The new addition to the Research Imaging Center (RIC) will enable scientists to make highly precise images and measurements of the anatomy, chemistry and function of humans and animals.
The $2.5 million, 65,000-pound cylindrical device is called a Magnet Resonance (MR) Clinical Spectroscopy and Imaging System. Purchased jointly by the Health Science Center and Audie L. Murphy Memorial Veterans Hospital, it is designed to supplement the RIC's positron emission tomography (PET) scanner.
The new machine was manufactured in Oxford, England, by Elscint, a company based in Haifa, Israel. It contains a 2.0-tesla magnet. "This is the strongest magnetic field approved by the Food and Drug Administration for diagnostic purposes," said Peter T. Fox, MD, RIC director.
"With this new equipment, we can do three-dimensional spectroscopy (chemical measurement) and imaging in living subjects. This dovetails nicely with our PET system, which monitors body function," Fox said. "Now we can do PET and MR scans in the same subjects and compare the results. This equipment amplifies our capabilities a great deal."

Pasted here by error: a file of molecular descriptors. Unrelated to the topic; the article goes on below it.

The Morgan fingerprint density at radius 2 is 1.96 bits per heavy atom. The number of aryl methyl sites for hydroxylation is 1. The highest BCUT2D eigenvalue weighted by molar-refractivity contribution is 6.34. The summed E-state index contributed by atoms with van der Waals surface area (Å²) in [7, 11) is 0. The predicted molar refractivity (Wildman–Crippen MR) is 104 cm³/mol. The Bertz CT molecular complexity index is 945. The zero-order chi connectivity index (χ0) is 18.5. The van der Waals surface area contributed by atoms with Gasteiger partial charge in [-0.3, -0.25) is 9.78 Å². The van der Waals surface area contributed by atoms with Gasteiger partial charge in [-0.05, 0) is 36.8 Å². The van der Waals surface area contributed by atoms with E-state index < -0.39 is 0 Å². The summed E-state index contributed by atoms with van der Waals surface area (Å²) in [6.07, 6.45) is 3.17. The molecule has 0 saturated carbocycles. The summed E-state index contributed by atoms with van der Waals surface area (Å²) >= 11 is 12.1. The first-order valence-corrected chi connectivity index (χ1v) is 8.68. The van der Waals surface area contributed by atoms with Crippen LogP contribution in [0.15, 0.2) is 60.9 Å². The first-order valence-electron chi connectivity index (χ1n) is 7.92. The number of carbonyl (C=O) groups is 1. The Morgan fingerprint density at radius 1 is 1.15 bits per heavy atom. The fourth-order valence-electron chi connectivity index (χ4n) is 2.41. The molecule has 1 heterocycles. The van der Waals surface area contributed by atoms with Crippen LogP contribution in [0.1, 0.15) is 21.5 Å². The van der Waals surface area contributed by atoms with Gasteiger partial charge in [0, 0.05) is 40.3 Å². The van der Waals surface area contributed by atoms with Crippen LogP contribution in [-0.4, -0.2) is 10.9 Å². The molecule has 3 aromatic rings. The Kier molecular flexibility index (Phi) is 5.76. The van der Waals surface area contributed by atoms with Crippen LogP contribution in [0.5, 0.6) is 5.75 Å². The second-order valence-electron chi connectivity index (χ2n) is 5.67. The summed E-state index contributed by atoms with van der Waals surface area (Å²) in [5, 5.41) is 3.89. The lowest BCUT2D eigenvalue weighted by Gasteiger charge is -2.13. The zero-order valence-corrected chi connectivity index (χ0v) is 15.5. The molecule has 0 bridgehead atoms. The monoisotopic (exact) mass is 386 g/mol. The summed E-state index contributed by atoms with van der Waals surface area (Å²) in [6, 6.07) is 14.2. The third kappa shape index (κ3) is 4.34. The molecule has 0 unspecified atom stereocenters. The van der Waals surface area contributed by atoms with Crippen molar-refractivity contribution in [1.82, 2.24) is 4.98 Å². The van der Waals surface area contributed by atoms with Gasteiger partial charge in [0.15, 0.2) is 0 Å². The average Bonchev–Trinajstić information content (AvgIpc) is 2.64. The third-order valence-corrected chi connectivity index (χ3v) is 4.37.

The new MR machine has a large aperture - about a yard wide - to allow humans and large animals to be studied. When a person is being tested, the machine magnetically realigns atoms in the body. Radio antennae inside the unit pick up these atomic movements and transmit them to a computer, which creates a three-dimensional representation of the "resonance," or movement of the atoms. This movement is harmless to the subject, experts said.
"Using software developed by Dr. Jack Lancaster's team of programmers and graduate students, RIC scientists can handle MRI and PET data as 3-D data matrices," Fox said. "This is far more powerful than old-fashioned x-ray films. For example, we can overlay a PET image on the MR image. PET will show what is happening, while MR will show where it is happening."
The RIC scientists also plan to start a state-of-the-art "electroimaging" laboratory that would measure brain activity in a millisecond time frame. "This lab will tell us exactly when brain events occur," Fox said.
"PET, MR and the electroimaging, in tandem, will let us do computer imaging in four dimensions - the three spatial dimensions plus time. And our computer software is programmed to algorithmically assess along a fifth dimension - subject behavior - and a sixth - variation among subjects."
The San Antonio technology will contribute to the worldwide BrainMap project coordinated by Fox and colleagues. Fox hosted an international BrainMap conference at the RIC last spring.